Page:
Options for insulating a green house have increased tremendously over the last several years, with many new products and improved versions on older products. There are may types of fiberglass, foam, and even recycled jeans (see http://www.nrdc.org/business/design/denim.asp)
A tiny home poses a few unique problems, but the biggest concern is the thickness of floor, ceiling/roof and walls, or should I say lack of thickness. In a conventional foundation-home, each of these parts of the house envelope can be made as thick as necessary to accommodate whatever thickness is required of the particular materials. The most extreme example is the straw-bael house walls that are two feet thick. Every inch allocated to make room for insulation has a very dramatic effect on the interior space, and of course, effect the restricted width (8.5 feet wide and 13.5 feet tall) a trailer must be to be road legal in most states.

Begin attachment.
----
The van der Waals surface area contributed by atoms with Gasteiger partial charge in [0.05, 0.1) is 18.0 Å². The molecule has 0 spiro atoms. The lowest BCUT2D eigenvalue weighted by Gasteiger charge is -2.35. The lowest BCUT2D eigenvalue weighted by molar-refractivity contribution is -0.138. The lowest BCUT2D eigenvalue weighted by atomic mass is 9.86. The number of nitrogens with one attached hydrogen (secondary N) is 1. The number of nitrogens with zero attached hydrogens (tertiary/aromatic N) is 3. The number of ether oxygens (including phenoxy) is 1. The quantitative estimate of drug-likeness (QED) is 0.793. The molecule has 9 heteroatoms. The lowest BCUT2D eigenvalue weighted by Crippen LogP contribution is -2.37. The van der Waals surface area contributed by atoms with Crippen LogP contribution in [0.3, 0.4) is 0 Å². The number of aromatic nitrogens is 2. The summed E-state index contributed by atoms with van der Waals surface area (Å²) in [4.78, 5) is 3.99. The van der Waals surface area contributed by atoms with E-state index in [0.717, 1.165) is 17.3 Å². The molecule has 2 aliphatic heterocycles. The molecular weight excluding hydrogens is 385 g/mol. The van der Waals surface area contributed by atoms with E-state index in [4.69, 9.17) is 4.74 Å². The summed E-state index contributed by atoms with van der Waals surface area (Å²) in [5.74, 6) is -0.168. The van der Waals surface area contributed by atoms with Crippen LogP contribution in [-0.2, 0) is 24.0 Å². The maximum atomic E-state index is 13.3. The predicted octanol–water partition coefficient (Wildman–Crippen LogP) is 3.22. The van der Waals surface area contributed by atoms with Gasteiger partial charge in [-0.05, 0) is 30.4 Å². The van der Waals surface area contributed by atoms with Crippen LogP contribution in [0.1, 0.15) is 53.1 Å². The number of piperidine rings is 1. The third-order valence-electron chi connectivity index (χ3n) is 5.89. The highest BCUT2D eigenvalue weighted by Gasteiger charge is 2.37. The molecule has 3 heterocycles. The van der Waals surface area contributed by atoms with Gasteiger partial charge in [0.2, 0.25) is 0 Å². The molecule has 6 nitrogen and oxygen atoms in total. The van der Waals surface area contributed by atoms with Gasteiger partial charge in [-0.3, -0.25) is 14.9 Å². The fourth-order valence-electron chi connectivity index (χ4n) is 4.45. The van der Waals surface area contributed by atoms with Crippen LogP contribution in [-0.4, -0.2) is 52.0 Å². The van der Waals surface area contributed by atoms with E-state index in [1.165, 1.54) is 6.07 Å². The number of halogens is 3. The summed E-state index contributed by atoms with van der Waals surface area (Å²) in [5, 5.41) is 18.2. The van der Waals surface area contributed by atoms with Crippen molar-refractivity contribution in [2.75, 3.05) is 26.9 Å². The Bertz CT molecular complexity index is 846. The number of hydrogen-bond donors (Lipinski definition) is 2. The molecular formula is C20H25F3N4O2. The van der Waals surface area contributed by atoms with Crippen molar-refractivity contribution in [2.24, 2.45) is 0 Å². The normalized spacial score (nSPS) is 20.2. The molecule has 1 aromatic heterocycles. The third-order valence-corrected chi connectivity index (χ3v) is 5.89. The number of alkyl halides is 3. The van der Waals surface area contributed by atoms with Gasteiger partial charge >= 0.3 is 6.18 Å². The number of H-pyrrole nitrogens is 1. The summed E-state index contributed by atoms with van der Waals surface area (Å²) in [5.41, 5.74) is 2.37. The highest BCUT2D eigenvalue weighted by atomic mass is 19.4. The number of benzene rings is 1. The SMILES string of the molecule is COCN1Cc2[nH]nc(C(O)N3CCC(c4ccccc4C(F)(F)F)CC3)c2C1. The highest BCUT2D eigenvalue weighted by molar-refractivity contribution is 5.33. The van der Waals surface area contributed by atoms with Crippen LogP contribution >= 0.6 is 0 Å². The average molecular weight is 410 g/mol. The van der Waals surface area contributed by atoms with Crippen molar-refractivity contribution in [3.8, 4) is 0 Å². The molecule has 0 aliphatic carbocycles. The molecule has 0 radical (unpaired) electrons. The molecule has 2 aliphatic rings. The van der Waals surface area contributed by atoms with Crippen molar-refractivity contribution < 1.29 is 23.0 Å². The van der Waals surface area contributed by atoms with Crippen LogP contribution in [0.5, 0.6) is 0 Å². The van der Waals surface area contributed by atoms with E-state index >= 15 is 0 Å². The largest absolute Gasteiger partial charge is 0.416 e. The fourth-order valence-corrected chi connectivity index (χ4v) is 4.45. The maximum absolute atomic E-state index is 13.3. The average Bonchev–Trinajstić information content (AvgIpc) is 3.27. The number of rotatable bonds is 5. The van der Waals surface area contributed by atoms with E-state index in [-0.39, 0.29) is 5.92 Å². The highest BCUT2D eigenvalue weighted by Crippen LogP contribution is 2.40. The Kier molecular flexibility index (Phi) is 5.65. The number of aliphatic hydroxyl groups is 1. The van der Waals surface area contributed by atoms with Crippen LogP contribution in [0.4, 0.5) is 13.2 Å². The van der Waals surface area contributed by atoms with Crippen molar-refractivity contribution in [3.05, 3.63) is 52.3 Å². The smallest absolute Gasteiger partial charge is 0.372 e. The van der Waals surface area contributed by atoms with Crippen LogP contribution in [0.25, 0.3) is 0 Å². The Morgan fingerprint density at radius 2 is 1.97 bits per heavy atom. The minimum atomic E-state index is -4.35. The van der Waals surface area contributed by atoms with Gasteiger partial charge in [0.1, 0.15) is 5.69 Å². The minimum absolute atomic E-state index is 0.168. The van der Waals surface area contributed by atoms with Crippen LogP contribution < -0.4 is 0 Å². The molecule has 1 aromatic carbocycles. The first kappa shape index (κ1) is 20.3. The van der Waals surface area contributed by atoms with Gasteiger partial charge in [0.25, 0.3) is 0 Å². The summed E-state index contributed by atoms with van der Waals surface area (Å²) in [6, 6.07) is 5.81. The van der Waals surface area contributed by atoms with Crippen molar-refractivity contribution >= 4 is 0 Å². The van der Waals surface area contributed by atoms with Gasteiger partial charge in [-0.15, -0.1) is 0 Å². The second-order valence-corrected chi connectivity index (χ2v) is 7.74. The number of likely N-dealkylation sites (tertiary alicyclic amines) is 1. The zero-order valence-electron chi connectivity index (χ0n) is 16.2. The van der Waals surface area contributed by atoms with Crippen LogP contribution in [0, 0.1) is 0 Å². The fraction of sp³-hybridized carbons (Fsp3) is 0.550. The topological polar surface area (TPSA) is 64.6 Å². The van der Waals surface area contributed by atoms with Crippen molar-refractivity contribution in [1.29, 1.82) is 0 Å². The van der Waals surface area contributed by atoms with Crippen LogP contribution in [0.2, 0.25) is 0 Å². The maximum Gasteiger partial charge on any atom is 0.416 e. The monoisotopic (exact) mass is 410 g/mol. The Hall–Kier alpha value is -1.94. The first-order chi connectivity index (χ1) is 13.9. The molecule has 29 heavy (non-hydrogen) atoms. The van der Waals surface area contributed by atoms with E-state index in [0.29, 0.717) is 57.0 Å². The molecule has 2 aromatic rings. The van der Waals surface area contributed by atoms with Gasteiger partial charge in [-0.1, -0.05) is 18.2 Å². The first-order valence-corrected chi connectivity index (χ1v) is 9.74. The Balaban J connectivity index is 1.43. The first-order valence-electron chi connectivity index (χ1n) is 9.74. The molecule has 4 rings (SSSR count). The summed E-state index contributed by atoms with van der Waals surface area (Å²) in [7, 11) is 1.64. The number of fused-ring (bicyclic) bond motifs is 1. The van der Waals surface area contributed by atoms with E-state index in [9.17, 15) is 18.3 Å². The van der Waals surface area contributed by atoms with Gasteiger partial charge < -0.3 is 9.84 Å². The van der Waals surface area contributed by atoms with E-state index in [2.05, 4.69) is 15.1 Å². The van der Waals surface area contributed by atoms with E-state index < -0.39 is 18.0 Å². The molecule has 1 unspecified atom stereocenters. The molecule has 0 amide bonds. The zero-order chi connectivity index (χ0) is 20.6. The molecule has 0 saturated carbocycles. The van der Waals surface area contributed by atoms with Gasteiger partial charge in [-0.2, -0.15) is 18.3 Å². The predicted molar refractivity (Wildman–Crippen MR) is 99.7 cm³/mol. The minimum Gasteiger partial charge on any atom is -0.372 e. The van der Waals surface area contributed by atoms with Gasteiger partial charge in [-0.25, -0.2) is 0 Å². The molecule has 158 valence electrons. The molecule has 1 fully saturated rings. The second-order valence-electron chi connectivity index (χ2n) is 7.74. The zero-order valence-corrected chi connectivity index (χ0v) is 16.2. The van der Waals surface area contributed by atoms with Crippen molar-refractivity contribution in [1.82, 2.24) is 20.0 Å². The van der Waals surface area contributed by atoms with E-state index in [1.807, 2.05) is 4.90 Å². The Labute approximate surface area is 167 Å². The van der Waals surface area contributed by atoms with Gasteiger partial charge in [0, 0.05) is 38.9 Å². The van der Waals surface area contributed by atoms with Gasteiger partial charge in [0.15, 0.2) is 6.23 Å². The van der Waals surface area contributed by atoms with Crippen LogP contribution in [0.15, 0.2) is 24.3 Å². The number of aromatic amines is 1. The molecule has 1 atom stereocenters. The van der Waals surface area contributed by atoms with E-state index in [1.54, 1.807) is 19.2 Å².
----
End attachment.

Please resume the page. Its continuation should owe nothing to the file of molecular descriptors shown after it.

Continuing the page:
The material we chose for our Tiny Dawg House is in the latter category and is a fairly new revised form of foam insulation called Icynene. Its older cousin was a polyurethane foam that was a great insulator but had some environmental issues in both the manufacture, disposal and even in the outgassing (typically related to Volatile organic compounds (VOCs)). Here is a great article that discusses this product as well as the broader discussion of insulation in general: http://home.howstuffworks.com/home-improvement/heating-and-cooling/icynene.htm . This product meets the criteria for relatively environmentally sound and most importantly, it has a very high R-value per inch of thickness.
Full disclosure here, our decision was made very easy by the very generous offer of a local applicator (yes, this is not a do-it-yourself job) to apply the Icynene for the cost of labor only. The local vendor/contractor for this product is Southern Foam & Coating Insulation North GA, Inc. (http://www.southernfoamcoatinginsulation.com/). Would we have chosen this product without the generous donation, it’s hard to say for sure, but not because it is not an excellent product for a tiny house (or any house for that matter), but because it is more expensive than alternatives. Spray foam does deliver on R-value, compactness, and air infiltration. Once again, the balance of cost, quality and “greenness” comes to a nexus of sorts on the building of a tiny house.